Long Bond's Short Shadow

Restarting the 30-year won't change the yield picture.
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The rebirth of the 30-year bond looks like a boon for the government, pension funds, insurance companies and some foreign investors. But for the dynamics of the fixed-income market at large, it may turn out to be much ado about nothing.

In a widely expected move, the U.S. Treasury Department said Wednesday it will start selling the 30-year Treasury bond again beginning next year. New sales of the bond were suspended in 2001, at a time when budget surpluses were expected to last for years. Since then, an economic recession, a series of tax-cuts and the Iraq War have turned surpluses into record deficits.

Faced with the possibility of a steepening yield curve, locking in current rates over a longer period made sense. "We believe this is a prudent debt management step that will continue to allow Treasury to finance the government's borrowing needs at the lowest cost over time," said Randal Quarles, Treasury undersecretary for domestic finance, in a statement.

Pension funds and insurance companies, among others, also favor the bond's return to better balance their portfolios between assets and liabilities over a longer term.

"There's growing demand for long-duration assets, one that may continue to build with pension reform in the U.S. and around the world," says BMO Nesbitt Burns interest rate strategist Michael Gregory.

Some countries, such as the U.K., France and Germany, for instance, are now issuing 50-year bonds, a move that the Treasury is excluding for now.

In reaction to the announcement, the price of the existing 30-year bond (which expires in 26 years in 2031) soared 23/32 and its yield fell to 4.50%. The benchmark 10-year bond rose 10/32 while its yield fell to 4.29%. The two-year note was up 1/32 and its yield down to 4.02%.

The move from the Treasury also comes at a time when global demand for U.S. bonds, together with deflationary pressures globally, are believed to have kept the benchmark 10-year note in high demand. That has kept downward pressure on its yield, which is used to benchmark mortgage rates.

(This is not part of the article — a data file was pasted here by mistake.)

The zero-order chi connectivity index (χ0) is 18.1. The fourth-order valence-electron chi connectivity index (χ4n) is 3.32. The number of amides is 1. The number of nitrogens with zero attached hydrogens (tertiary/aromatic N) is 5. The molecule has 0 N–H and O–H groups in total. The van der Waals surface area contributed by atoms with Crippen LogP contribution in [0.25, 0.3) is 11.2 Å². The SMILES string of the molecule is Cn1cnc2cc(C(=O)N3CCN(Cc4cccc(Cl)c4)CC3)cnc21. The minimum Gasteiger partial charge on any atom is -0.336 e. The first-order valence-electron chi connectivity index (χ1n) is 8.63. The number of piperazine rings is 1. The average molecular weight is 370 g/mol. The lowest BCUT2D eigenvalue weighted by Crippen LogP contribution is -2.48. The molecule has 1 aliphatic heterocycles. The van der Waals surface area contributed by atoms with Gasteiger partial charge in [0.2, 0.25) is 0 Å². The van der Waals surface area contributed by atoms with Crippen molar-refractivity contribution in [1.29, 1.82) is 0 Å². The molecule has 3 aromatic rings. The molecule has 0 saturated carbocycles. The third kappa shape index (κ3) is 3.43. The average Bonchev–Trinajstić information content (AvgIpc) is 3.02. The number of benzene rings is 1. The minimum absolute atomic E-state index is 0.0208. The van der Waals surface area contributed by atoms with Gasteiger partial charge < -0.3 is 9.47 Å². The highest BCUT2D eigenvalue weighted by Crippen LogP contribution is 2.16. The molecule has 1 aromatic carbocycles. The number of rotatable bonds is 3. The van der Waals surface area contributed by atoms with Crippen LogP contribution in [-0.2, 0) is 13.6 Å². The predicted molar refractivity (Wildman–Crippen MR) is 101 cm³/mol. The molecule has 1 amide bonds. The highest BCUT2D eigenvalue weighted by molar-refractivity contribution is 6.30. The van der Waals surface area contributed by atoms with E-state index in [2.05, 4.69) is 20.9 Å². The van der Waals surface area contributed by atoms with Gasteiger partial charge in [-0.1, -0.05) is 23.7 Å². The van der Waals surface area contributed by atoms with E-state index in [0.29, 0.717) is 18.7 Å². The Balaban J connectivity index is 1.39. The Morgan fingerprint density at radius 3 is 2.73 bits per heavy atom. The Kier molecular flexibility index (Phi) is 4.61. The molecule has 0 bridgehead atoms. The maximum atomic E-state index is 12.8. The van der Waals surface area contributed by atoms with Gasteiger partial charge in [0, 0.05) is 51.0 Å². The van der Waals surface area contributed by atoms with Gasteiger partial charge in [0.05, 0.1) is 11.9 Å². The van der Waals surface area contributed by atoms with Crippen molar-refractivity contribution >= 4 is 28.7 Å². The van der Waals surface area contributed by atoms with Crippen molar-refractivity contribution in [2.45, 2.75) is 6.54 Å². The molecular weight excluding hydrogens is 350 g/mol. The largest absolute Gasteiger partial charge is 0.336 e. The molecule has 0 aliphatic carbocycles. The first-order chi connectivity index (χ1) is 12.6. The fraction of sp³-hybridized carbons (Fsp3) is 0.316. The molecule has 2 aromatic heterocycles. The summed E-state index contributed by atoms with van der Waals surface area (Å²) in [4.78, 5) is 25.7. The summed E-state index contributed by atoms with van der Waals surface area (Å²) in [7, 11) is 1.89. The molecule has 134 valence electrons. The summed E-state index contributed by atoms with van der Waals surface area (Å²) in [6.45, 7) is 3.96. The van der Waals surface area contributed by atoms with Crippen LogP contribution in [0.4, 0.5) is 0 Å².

Until recently, demand for the 10-year bond has led the yield curve to flatten as the

Federal Reserve

has continued to lift short-term interest rates. The central bank's key fed funds rate is now expected to rise to at least 4% by year end; two-year notes trade there already.

Back in late June, the 10-year yield was below 4%, though it has started rising toward 4.3% since then. Should the yield of the two-year note continue to rise while that of the 10-year bond stagnates, the result might be an inverted yield curve, which has traditionally foreshadowed recession.

Some have argued that the return of the 30-year bond could help cool some of the demand for the 10-year bond, and let its yield rise. Additionally, a greater supply of 30-year bonds would take away their scarcity premium and presumably push the long yield higher. This would have a "deflattening" impact on the whole yield curve.

The price of the 30-year bond was down ahead of the Treasury announcement but it rallied after as it appeared that the size of the new issuance won't be that huge. Tim Bitsberger, the Treasury's assistant secretary for financial markets, told

CNBC

that the issuance of long-bonds may total $20 billion to $30 billion annually.

But whatever happens in the bond market, it will be mostly technical in nature and won't have any drastic impact on the bond market, says Tony Crescenzi, chief bond strategist at Miller Tabak and a contributor to

RealMoney

.

"Supply isn't what's driving the U.S. bond market," he says. "One just has to look at the market's behavior as the U.S. went from a big surplus of $236 billion in 2001 to a $412 billion deficit this year."

In a vaccuum, the increased supply of government debt normally would drive up interest rates. "While that's still valid in emerging markets, the bond markets of industrialized countries react to fundamental economic factors," Crescenzi says.

These are first and foremost inflation expectations, as inflation erodes the value of bonds over time. Next is competition for capital, as bonds compete with other assets for investors' money. And finally, there's monetary policy, which makes it cheaper or more expensive to borrow.

All in all, the reintroduction of the 30-year bond's impact likely will take away some of the yield curve's flattening bias, but these fundamentals drivers still willbe ruling the market's dynamics, Crescenzi says.

In keeping with TSC's editorial policy, Godt doesn't own or short individual stocks. He also doesn't invest in hedge funds or other private investment partnerships. He appreciates your feedback;

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